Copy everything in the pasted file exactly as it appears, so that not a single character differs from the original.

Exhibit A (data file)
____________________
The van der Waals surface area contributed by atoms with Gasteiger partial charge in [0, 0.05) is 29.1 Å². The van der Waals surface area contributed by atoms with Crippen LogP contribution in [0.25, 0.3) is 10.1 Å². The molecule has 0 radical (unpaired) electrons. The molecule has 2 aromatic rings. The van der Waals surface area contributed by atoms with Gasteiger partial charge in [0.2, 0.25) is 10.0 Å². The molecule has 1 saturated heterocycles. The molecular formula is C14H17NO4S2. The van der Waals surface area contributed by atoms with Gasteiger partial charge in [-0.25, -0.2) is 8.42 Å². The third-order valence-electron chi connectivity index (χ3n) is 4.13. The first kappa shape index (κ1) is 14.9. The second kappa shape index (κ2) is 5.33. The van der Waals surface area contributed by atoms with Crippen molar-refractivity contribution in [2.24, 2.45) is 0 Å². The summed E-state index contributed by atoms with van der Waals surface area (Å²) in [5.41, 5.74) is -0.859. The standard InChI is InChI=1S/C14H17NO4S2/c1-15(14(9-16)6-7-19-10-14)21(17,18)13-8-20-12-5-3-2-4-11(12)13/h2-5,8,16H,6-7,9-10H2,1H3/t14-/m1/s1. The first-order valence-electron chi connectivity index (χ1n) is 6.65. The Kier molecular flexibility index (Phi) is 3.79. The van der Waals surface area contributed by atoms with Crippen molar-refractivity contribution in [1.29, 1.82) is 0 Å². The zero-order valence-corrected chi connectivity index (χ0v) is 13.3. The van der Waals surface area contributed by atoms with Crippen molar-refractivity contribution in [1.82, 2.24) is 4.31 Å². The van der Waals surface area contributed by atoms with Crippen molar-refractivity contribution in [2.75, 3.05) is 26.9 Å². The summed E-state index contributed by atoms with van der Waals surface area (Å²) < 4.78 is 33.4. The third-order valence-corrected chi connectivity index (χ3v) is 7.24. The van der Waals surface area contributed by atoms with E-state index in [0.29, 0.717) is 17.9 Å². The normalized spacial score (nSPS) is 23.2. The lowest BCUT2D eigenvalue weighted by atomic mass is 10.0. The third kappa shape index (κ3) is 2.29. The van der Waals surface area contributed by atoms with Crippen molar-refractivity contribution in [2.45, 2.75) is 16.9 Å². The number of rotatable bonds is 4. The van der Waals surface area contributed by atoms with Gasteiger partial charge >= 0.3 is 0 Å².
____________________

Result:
The van der Waals surface area contributed by atoms with Gasteiger partial charge in [0, 0.05) is 29.1 Å². The van der Waals surface area contributed by atoms with Crippen LogP contribution in [0.25, 0.3) is 10.1 Å². The molecule has 0 radical (unpaired) electrons. The molecule has 2 aromatic rings. The van der Waals surface area contributed by atoms with Gasteiger partial charge in [0.2, 0.25) is 10.0 Å². The molecule has 1 saturated heterocycles. The molecular formula is C14H17NO4S2. The van der Waals surface area contributed by atoms with Gasteiger partial charge in [-0.25, -0.2) is 8.42 Å². The third-order valence-electron chi connectivity index (χ3n) is 4.13. The first kappa shape index (κ1) is 14.9. The second kappa shape index (κ2) is 5.33. The van der Waals surface area contributed by atoms with Crippen molar-refractivity contribution in [2.24, 2.45) is 0 Å². The summed E-state index contributed by atoms with van der Waals surface area (Å²) in [5.41, 5.74) is -0.859. The standard InChI is InChI=1S/C14H17NO4S2/c1-15(14(9-16)6-7-19-10-14)21(17,18)13-8-20-12-5-3-2-4-11(12)13/h2-5,8,16H,6-7,9-10H2,1H3/t14-/m1/s1. The first-order valence-electron chi connectivity index (χ1n) is 6.65. The Kier molecular flexibility index (Phi) is 3.79. The van der Waals surface area contributed by atoms with Crippen molar-refractivity contribution in [1.29, 1.82) is 0 Å². The zero-order valence-corrected chi connectivity index (χ0v) is 13.3. The van der Waals surface area contributed by atoms with Crippen molar-refractivity contribution in [1.82, 2.24) is 4.31 Å². The van der Waals surface area contributed by atoms with Crippen molar-refractivity contribution in [2.75, 3.05) is 26.9 Å². The summed E-state index contributed by atoms with van der Waals surface area (Å²) < 4.78 is 33.4. The third-order valence-corrected chi connectivity index (χ3v) is 7.24. The van der Waals surface area contributed by atoms with E-state index in [0.29, 0.717) is 17.9 Å². The normalized spacial score (nSPS) is 23.2. The lowest BCUT2D eigenvalue weighted by atomic mass is 10.0. The third kappa shape index (κ3) is 2.29. The van der Waals surface area contributed by atoms with Crippen molar-refractivity contribution in [2.45, 2.75) is 16.9 Å². The number of rotatable bonds is 4. The van der Waals surface area contributed by atoms with Gasteiger partial charge >= 0.3 is 0 Å².